Study examines usage, outcomes of knee replacement procedures among Medicare patients
There has been an increase in total knee arthroplasty (TKA; knee replacement) procedures over the past 20 years that has been driven by both an increase in the number of Medicare enrollees and increase in per capita utilization, according to a study in the September 26 issue of JAMA. There has also been a decrease in hospital length of stay for TKA, but increased hospital readmission rates and increased rates of infectious complications.
"Total knee arthroplasty is a common and safe procedure typically performed for relief of symptoms in patients with severe knee arthritis. Available data suggest that approximately 600,000 TKA procedures are performed annually in the United States at a cost of approximately $15,000 per procedure ($9 billion per year in aggregate)," according to background information in the article. Total knee arthroplasty is one of the most common and costly surgical procedures performed in the United States. "Despite the clinical and economic policy importance of TKA, there are few analyses evaluating recent trends over time in use of and outcomes associated with TKA."
Peter Cram, M.D., M.B.A., of the University of Iowa Carver College of Medicine, Iowa City, Iowa, and colleagues conducted a study to evaluate trends in primary and revision TKA volume, per capita utilization, and outcomes in the U.S. Medicare population for the time period between 1991 and 2010. The analysis included 3,271,851 patients (age 65 years or older) who underwent primary TKA and 318,563 who underwent revision TKA identified in Medicare Part A data files.
The researchers found that the number of primary TKA procedures increased from 93,230 in 1991 to 243,802 in 2010 (an increase of 161.5 percent), while per capita utilization increased 99.2% (from 31.2 procedures per 10,000 Medicare enrollees in 1991 to 62.1 procedures per10,000 in 2010). The number of revision TKA procedures increased from 9,650 in 1991 to 19,871 in 2010 (an increase of 105.9 percent), and per capita utilization increased 59.4 percent (from 3.2 procedures per 10,000 Medicare enrollees in 1991 to 5.1 procedures per 10,000 in 2010). Also during this time period, the prevalence of obesity among patients undergoing primary TKA increased from 4.0 percent to 11.5 percent. The average hospital length of stay (LOS) for primary TKA declined from 7.9 days in 1991-1994 to 3.5 days in 2007-2010, a relative decline of 55.7 percent. All-cause 30-day readmission rates increased from 4.2 percent in 1991-1994 to 5.0 percent in 2007-2010.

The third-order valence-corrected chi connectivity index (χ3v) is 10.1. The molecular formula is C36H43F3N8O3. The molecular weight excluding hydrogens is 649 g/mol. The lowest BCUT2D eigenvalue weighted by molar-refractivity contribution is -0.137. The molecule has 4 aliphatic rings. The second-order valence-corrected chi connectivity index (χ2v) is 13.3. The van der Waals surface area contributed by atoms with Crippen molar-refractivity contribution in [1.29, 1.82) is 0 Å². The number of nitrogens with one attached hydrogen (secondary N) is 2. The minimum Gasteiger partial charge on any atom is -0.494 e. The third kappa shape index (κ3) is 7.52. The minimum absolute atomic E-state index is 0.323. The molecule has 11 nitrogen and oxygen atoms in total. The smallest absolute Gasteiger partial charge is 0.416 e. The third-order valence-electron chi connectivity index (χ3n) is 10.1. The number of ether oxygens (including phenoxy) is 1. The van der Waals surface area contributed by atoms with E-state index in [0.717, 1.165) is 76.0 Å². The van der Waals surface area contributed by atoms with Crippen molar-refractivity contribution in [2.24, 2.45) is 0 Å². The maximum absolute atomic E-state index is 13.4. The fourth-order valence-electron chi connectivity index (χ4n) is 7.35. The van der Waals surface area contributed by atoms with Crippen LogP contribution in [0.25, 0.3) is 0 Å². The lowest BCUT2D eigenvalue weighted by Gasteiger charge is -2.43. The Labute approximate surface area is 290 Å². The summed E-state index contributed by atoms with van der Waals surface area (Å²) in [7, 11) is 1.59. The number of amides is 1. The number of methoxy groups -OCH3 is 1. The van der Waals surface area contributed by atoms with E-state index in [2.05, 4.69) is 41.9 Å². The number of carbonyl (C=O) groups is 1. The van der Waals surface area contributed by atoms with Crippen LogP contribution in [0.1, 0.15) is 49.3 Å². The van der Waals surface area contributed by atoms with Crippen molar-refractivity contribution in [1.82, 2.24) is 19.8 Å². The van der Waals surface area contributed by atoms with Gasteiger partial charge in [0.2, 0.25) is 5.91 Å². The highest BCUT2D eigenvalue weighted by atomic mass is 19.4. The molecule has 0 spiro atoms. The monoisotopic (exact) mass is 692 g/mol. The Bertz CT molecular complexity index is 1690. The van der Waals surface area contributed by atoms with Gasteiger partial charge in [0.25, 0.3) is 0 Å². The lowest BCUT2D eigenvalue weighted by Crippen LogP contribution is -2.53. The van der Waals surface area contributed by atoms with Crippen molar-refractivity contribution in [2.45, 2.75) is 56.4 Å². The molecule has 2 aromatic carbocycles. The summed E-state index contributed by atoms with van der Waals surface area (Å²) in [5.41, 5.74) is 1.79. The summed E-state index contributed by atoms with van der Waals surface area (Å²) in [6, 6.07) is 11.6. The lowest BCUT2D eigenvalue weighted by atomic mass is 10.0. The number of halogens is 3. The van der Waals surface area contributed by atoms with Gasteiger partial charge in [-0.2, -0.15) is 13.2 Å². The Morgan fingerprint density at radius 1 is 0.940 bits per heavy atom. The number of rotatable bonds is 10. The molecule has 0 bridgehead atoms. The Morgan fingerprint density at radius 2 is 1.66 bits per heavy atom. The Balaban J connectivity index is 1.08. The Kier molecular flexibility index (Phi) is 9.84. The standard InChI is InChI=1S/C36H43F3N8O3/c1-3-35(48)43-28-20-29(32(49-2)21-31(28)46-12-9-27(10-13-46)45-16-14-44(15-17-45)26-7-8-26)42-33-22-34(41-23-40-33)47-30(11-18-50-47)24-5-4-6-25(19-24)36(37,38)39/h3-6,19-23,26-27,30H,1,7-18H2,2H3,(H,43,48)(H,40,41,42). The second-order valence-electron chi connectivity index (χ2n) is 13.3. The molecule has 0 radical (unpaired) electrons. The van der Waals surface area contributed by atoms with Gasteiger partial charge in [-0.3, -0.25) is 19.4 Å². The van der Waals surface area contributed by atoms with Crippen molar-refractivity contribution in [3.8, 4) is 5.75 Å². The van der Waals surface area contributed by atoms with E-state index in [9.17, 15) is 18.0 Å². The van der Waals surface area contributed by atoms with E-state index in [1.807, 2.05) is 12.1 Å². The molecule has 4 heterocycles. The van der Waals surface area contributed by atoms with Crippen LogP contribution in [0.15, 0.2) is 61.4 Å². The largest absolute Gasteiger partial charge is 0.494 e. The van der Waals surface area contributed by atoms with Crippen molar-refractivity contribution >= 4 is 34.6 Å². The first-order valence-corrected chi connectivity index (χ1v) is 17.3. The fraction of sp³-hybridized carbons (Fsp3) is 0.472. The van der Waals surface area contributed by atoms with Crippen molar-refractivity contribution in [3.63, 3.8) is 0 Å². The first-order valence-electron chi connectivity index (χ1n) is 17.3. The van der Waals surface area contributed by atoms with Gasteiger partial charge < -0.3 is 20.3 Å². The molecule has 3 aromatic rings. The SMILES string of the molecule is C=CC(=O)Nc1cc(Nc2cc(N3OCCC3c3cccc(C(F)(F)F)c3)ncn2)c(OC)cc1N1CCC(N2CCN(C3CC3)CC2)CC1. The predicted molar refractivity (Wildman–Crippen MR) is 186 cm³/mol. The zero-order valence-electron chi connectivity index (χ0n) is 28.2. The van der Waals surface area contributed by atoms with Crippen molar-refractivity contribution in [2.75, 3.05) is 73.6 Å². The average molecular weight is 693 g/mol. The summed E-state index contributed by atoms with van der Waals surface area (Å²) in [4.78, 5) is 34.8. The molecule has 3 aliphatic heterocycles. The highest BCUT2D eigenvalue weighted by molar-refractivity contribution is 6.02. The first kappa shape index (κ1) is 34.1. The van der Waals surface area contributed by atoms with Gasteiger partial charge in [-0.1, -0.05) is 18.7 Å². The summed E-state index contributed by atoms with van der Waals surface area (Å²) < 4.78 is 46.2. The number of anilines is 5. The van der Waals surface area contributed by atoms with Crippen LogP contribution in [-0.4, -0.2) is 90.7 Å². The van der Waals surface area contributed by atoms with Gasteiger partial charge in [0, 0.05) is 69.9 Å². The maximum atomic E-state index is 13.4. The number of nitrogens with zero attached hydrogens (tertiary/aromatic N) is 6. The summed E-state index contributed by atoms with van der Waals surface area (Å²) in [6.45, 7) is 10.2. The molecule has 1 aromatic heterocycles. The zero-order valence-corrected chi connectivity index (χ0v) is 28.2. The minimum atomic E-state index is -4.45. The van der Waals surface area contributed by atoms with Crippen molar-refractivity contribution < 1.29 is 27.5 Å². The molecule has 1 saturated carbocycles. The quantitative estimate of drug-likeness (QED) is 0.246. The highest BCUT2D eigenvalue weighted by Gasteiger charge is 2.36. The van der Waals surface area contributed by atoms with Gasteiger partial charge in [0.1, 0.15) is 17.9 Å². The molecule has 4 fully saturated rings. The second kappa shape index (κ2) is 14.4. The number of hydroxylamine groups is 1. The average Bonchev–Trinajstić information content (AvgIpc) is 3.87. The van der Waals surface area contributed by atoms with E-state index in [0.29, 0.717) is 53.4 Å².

"Trends in discharge disposition after revision TKA demonstrated a similar pattern to that which was observed for primary TKA, a decline in discharges to home or inpatient rehabilitation and an increase in discharge to skilled care and outpatient rehabilitation," the authors write.
The researchers add that for revision TKA, a decrease in hospital LOS was accompanied by an increase in all-cause 30-day readmission from 6.1 percent to 8.9 percent and an increase in readmission for wound infection from 1.4 percent to 3.0 percent.
"These figures suggest that growth in primary and revision TKA volume is being driven by both an increase in the number of Medicare enrollees and an increase in per capita arthroplasty utilization," the authors write. "This growth is likely driven by a combination of factors including an expansion in the types of patients considered likely to benefit from TKA, an aging population, and an increasing prevalence of certain conditions that predispose patients to osteoarthritis, most notably obesity."
"The growth in TKA should prompt consideration of whether too many (or too few) of these procedures are being performed both in aggregate and among key patient subgroups defined by race, sex, or age."
James Slover, M.D., M.S., and Joseph D. Zuckerman, M.D., of the Hospital for Joint Diseases of New York University Langone Medical Center, New York, comment on the findings of this study in an accompanying editorial.
"The report by Cram et al characterizes some important epidemiologic aspects of primary and revision knee replacement that have occurred over the past 20 years, including the evolution of increased volume and changes in care patterns, complication, and readmission rates. In an effort to control costs and improve quality of care, the findings provide important information concerning patient demographics associated with primary and revision total knee replacements and complications. In the currently challenging and dynamic health care environment, critical evaluation and systematic data collection about total knee replacements will be needed to optimize outcomes and ensure access to these life-improving procedures."